Our laboratory focuses on the risk stratification of colon cancer, novel treatment targets and mechanisms of colon cancer cell growth and metastasis. We are working on three distinct projects with varying degrees of overlap.
1) The modulation of growth suppressive and pro-migratory signaling in metastatic colon cancer. For this, we investigate SMAD-dependent and SMAD-independent signaling and their respective effects on colon cancer phenotype and outcome.
Previously, we have shown that the primary receptor of the growth suppressive TGF β family member activin, ACVR2, is mutated by different mechanisms in the two most common genomic subtypes of colon cancer. Activin signaling is both growth suppressive and pro-migratory and currently, we are assessing the effects of loss of activin signaling in vivo as well as the nature of the switch from growth suppressive to pro-migratory signaling with an emphasis on distinctive clinically relevant downstream effects distinguishing activin and TGF β signaling in colon cancer.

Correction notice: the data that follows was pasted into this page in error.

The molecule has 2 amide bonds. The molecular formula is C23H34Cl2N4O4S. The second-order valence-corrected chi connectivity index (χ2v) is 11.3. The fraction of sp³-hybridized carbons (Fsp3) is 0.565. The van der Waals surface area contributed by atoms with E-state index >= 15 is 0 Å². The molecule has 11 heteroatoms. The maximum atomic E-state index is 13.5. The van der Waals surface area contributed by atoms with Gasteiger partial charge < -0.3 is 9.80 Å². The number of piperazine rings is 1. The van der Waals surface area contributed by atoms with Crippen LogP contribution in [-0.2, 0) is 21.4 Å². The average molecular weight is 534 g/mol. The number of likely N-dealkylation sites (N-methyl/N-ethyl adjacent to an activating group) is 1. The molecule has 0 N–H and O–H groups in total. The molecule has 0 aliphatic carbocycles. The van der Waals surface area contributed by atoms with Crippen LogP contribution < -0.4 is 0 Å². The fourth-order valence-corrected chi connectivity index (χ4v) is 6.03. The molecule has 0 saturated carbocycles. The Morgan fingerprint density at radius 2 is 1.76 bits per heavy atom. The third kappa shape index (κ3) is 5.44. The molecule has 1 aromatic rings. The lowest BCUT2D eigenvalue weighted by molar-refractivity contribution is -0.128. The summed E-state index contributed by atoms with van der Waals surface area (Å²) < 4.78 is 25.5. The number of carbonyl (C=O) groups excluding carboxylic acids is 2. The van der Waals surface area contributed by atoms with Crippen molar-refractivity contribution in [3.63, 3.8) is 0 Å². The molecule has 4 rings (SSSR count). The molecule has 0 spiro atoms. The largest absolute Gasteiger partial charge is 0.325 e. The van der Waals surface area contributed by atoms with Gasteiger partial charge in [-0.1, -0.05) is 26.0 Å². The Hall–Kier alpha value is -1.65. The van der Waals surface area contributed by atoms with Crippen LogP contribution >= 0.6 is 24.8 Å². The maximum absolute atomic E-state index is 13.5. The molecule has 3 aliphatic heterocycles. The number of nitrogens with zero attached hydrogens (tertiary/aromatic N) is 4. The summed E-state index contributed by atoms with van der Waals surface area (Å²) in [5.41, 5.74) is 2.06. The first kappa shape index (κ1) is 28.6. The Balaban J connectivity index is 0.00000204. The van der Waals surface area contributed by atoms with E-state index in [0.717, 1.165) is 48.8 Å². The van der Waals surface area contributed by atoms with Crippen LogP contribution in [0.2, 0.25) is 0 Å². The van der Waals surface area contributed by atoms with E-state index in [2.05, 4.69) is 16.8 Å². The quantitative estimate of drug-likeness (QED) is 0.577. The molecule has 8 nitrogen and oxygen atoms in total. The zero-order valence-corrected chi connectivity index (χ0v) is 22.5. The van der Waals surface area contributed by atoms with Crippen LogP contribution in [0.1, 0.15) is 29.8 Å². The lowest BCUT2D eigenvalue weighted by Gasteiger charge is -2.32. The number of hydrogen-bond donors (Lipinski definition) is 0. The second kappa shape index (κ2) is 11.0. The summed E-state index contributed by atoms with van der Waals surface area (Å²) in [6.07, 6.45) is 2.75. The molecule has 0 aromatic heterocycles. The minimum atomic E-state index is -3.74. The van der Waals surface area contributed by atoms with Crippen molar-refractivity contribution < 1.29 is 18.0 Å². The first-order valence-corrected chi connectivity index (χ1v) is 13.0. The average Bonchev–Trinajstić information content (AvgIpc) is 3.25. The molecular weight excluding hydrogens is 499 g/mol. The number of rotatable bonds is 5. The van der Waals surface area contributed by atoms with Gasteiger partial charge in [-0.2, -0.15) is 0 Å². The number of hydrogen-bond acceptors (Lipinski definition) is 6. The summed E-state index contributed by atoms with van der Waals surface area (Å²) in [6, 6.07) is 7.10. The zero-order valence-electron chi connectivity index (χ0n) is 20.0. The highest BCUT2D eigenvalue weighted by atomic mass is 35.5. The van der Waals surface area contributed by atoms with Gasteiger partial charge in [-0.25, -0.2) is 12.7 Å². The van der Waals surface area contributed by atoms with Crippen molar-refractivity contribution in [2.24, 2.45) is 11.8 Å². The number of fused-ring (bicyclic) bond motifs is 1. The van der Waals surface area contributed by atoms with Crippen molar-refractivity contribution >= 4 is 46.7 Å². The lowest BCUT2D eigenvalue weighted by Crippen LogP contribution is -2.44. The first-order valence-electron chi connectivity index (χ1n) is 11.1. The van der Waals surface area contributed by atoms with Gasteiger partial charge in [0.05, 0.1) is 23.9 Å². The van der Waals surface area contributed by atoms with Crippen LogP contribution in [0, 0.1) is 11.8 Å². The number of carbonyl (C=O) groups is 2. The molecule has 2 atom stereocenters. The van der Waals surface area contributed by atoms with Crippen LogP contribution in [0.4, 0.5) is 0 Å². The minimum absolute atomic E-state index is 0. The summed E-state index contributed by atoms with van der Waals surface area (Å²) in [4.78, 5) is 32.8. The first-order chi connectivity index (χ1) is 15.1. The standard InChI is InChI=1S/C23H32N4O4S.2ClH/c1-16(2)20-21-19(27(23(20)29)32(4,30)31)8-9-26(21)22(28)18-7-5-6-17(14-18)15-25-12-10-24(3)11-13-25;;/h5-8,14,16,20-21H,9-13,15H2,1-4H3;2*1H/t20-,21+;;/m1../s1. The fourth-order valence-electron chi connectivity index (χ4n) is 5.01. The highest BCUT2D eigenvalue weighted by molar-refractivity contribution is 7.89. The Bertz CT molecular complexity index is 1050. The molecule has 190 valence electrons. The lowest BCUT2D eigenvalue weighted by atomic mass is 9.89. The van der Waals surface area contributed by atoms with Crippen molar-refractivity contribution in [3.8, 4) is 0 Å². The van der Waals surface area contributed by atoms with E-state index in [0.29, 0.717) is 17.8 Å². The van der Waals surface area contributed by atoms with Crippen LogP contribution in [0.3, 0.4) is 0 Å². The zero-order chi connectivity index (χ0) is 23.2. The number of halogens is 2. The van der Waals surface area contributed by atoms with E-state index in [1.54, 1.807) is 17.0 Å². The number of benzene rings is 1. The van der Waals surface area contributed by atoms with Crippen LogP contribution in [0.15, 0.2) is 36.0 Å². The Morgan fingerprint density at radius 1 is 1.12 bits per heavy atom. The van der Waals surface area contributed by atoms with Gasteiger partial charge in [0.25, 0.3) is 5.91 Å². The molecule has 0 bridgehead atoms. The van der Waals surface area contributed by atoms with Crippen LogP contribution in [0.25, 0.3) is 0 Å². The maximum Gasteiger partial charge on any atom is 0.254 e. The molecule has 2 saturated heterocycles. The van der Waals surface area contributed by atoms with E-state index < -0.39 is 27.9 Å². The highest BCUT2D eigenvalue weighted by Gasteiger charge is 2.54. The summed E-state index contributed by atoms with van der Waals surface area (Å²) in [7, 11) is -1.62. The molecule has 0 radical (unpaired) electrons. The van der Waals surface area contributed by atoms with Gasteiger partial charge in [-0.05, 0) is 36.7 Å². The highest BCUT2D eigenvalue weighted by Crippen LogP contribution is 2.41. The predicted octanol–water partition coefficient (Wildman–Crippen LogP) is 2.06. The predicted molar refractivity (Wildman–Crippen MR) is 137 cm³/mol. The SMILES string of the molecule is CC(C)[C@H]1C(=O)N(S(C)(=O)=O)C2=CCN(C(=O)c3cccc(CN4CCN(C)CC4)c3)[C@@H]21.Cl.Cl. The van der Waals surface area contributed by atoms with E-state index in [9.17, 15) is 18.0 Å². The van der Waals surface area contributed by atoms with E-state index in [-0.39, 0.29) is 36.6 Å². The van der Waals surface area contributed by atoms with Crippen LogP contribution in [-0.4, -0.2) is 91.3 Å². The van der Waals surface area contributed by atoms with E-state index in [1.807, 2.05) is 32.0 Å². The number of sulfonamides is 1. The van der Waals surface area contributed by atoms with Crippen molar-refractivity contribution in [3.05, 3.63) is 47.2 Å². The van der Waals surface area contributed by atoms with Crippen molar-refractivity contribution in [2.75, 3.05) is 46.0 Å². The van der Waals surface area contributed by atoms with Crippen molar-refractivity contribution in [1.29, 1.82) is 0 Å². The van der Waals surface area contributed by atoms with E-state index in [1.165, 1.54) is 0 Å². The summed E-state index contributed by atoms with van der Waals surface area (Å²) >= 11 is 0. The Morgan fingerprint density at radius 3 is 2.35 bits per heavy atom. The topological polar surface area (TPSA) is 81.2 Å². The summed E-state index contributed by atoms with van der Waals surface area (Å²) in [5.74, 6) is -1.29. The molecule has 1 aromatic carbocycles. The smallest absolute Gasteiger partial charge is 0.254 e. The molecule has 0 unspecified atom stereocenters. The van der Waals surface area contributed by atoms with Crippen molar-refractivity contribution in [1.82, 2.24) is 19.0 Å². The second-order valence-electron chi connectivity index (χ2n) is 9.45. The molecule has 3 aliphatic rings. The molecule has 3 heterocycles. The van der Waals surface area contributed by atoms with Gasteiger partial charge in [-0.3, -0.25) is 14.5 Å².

2) Tumor suppressive splice variant expression as biomarkers in colon cancer. For this we utilize various imaging techniques as well as Q-PCR on primary CRC samples to correlate splice variant expression of several tumor suppressors with colon cancer patient outcome. This will be follow-up by mechanistic studies.
3) Characterization of immunologic targets for colon cancer therapy and detection. To address these questions we are working on various cell surface display approaches including i) cDNA display for the identification of novel cell surface markers and ii) antibody surface display to generate new antibody candidates directed against promising colorectal cancer surface antigens.
To test our hypotheses, we are utilizing in vitro and in vivo models in conjunction with primary colon cancer specimens with clinical data, using databases generated through the PIs high risk colon cancer clinic at Northwestern to answer questions in a fully translational manner.